The Fair Winds Charter also led to a legislative effort in Hong Kong. The Department of Justice is drafting a bill to mandate a switch to low-sulphur fuel for all ocean-going vessels docking at the city’s terminals, the first such legislation in Asia.

The government initially planned to table the bill to the Legislative Council before the summer recess, aiming for the legislation to come into effect early next year.

“There has been [at least a half-year] delay in the drafting of the legislation,” Undersecretary for the Environment Christine Loh Kung-wai said. “We hope the drafting will finish by the end of the year so that we could put it to Legco as soon as possible. We still want the legislation to come into effect within 2015.”

While mooring at ports, cargo ships contribute to 66 per cent of sulphur dioxide emissions in Shenzhen. In Hong Kong, the proportion is 78 per cent, government statistics show.

Shenzhen was pushing for a sulphur emission control area that would cover the Pearl River Delta by 2018, said Li Shuisheng, deputy director of Shenzhen’s Human Settlements and Environment Commission.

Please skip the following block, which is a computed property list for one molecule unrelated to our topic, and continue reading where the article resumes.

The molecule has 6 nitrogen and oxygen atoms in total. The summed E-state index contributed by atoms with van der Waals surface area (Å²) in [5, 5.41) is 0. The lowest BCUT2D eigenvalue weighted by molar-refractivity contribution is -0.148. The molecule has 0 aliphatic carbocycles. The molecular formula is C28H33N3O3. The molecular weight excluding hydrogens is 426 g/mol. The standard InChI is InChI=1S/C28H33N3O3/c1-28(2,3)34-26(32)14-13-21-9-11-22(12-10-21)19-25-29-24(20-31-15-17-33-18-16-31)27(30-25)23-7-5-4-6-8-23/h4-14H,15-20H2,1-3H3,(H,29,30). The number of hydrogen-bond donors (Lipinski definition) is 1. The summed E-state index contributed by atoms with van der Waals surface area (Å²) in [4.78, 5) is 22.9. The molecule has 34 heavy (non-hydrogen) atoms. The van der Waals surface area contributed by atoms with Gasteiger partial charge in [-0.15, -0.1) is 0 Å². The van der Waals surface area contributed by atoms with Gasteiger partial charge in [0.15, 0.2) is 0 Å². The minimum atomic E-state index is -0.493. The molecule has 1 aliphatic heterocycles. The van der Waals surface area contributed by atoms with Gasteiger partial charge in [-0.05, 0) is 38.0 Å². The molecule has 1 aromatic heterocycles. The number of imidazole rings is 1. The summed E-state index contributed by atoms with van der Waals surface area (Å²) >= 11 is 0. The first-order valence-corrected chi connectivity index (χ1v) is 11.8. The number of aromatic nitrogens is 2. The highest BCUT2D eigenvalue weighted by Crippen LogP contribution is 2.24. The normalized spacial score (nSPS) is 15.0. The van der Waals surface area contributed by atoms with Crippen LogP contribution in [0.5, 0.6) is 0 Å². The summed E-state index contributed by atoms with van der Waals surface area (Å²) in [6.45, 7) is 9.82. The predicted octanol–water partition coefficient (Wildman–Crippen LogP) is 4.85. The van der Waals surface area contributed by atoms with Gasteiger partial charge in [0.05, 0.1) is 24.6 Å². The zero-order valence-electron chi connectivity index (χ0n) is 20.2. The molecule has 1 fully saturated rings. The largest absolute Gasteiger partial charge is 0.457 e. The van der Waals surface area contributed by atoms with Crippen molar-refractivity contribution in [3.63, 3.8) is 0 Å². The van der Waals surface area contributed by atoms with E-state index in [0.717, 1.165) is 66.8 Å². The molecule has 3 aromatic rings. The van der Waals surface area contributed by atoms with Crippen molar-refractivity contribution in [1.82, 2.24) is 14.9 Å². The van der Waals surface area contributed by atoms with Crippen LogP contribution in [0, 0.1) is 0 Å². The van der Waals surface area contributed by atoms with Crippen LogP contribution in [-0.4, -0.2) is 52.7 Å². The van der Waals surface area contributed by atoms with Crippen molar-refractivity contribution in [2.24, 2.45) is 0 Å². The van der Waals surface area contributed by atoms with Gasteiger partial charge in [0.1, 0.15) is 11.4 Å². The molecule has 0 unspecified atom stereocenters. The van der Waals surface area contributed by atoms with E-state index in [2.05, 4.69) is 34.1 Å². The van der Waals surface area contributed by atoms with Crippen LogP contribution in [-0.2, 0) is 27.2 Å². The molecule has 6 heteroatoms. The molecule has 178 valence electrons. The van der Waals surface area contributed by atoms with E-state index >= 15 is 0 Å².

“We hope to set an example for other coastal ports in China and that our efforts will be acknowledged by the central government, eventually leading to nationwide policies,” he said.

An emission control area, which could cover either sulphur or nitrogen dioxide or both, is a designated area that must comply with emission caps set by the International Maritime Organisation under the International Convention for the Prevention of Pollution from Ships. The action, once approved by the maritime body, would be non-discretionary, with emission standards more stringent than in non-emission control areas.

There are currently three such areas in the world – in the Baltic Sea, the North Sea and North America. Asia has lagged behind despite its status as a centre of global shipping traffic.